4. Functional safety is improved as virtual prototyping and testing across numerous edge cases can be performed efficiently, safely and cost effectively

Challenges of model based design

Model-based design was a significant step forward in the development of complex systems, however, there are still a few challenges that companies face when trying to adopt MBD:

  1. High upfront investment: companies have to commit to every single team following the MBD process for the benefits to accrue which means that time and resources have to be spent upfront to create the required tooling and processes
  2. Potentially higher complexity: Today's sophisticated systems such as autonomous vehicles may require a large number of subsystems and components making it difficult to fit together in one single model
  3. Underwhelming MBD tools with few integration options: Organizations often have to choose between bad and worse tools to support their MBD and MBSE workflow. Most tools today are difficult to use, consume a great amount of time to set up, and cost too much

Collimator for model-based design resolves all the challenges detailed above - and more. Collimator is an easy to use engineering tool for model-based development of modern systems. It has several ready to use function blocks so engineers do not have to take on the complexity of developing physics based, dynamics models. High performance computing and seamless integrations with other tools (e.g., 3D environments, unreal engines, etc.) come out of the box so you can spend less time developing and managing models and more time gaining insights. Book a live demo with our team to get started!

What is model-based systems engineering?

Model based systems engineering is the study of all aspects of model based development that are associated with systems engineering. This includes the system architecture, requirements, traceability, performance analysis, simulations, testing, etc. Systems engineering begins in the concept phase where engineers define the requirements of a system and determine how everything fits together. The goal is to ensure that requirements can be fulfilled, that they adequately constrain the design, and that they are coherent all the way from the product to the systems, subsystems and the different components.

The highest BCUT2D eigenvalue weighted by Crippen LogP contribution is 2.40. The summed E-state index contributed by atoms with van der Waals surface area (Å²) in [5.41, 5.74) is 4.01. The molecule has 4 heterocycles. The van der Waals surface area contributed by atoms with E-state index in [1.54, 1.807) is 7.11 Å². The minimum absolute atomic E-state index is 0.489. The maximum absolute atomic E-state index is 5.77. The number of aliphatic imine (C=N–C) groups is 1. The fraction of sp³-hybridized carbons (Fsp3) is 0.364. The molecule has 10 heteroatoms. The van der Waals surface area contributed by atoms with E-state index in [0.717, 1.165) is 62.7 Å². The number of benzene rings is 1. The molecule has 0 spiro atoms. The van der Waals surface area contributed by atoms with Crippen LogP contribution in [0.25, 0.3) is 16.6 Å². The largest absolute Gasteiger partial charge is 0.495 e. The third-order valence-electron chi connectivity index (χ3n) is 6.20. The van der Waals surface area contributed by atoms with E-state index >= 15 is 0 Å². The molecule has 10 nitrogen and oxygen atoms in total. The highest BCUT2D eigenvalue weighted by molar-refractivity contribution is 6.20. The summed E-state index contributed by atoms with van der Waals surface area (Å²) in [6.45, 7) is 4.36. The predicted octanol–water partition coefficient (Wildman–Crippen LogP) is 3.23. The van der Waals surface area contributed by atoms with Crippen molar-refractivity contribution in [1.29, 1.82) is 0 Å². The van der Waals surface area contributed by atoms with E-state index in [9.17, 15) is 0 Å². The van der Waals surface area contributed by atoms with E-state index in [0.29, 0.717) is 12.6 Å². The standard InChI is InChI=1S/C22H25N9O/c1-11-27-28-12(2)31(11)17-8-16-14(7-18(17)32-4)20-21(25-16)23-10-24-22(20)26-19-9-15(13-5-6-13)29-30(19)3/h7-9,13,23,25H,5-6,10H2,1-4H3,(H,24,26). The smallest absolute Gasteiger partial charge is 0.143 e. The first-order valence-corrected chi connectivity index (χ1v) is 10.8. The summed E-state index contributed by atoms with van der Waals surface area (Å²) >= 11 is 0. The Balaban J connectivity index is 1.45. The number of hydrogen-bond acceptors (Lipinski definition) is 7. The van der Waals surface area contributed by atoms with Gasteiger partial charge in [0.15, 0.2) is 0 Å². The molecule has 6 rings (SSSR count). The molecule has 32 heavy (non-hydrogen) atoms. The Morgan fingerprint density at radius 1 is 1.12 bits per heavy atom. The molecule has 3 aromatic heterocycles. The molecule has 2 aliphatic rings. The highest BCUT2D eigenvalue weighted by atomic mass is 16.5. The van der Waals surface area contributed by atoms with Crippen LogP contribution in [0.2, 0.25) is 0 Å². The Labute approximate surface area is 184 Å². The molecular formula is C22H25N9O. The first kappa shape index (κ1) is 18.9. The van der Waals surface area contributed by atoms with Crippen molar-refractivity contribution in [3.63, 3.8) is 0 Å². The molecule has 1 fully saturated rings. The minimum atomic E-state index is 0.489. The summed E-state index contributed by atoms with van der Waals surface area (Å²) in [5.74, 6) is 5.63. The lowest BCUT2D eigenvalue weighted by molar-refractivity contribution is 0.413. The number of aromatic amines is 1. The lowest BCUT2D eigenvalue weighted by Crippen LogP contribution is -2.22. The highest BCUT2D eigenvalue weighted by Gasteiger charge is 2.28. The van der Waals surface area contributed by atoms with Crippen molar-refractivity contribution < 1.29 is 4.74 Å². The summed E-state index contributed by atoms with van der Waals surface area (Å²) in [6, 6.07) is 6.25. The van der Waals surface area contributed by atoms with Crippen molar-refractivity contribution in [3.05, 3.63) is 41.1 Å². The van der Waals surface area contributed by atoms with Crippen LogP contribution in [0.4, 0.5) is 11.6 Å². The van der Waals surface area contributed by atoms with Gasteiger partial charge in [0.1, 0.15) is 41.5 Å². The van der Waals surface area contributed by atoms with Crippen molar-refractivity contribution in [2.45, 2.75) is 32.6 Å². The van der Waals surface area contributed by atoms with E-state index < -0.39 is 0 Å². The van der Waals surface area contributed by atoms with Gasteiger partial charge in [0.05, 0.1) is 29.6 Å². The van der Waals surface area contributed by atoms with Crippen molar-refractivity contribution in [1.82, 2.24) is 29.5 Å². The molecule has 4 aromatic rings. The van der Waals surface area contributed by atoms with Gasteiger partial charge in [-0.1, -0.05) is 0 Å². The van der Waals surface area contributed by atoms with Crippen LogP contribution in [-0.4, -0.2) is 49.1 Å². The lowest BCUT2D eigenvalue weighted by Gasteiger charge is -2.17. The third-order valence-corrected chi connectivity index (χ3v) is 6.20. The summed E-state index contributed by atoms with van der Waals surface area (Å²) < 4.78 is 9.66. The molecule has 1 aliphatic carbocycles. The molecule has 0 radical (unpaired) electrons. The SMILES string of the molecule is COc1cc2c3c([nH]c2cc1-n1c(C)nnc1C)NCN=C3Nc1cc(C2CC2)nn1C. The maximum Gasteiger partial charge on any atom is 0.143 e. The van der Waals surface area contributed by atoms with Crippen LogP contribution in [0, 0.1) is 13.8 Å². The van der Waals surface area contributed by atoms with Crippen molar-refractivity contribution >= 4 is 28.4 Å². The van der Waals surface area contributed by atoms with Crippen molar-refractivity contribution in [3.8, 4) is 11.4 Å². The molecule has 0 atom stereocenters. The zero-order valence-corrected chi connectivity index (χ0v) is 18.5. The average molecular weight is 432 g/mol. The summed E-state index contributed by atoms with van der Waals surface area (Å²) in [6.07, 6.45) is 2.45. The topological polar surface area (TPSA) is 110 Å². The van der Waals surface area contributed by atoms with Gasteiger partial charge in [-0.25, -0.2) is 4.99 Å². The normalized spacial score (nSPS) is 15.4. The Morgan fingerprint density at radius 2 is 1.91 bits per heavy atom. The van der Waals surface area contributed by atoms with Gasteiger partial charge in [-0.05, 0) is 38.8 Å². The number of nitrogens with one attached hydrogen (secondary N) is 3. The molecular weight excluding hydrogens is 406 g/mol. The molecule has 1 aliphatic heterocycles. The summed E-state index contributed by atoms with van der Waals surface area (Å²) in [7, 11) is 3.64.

The primary benefit of model based systems engineering

As an umbrella concept, systems engineering involves the cumulative set of activities required to organize the development, design, creation, and deployment of complex real-world systems. The primary benefit of model-based systems engineering is to provide a clear organization structure and a centrally-shared model upon which all subsystems, units, and information can be expressed and uniformly interpreted, rather than a document shared to the teams which can be misinterpreted. Without systems engineers, managing all of this would be extremely cost-intensive, time-consuming, and extremely difficult by individual engineers who do not have a birds eye view of the full program.

When done well, MBSE provides the following benefits to organizations: 

  1. Engineers can visualize the end system without it having to be fully constructed. With a birds eye view of the system, engineers can see how everything fits together and anticipate issues that may come up later in the process
  2. Engineering teams can communicate more effectively throughout the development process. Improved communication leads to better understanding and alignment, more reasonable expectations, and better overall products
  3. Project teams are better able to coordinate amongst multiple teams and the work that needs to be done, e.g., systems engineers can standardize and maintain specifications, project managers can track progress, and product teams can view success metrics against requirements
  4. Engineering leaders can see how different parts of the system are progressing without needing to be intimately familiar with the complexity of a specific part of the system

Model-based development process

Model based development is strategically designed to follow the standard V-cycle or V-model development lifecycle. The V model is generally considered to be an upgrade or extension of the waterfall/cascade model, however in MBD every phase is directly associated with testing. Some engineers even refer to it as the verification and validation model because of the significant emphasis on reiterative testing.

The main stages of the V Model include:

  • System requirements
  • System architecture
  • System design
  • System simulation and implementation
  • Verification and Validation
  • Production
Design V

Engineers will typically start from the top left with product requirements, then move downwards to define the system architecture and finally get into system design before working on the system's implementation. Then it is back up towards the right hand side with verification and validation, ending with the system going into production. More important than the sequence of events is the philosophy around having a digital thread that connects all elements that make up the system and shifting left the development through continuous testing.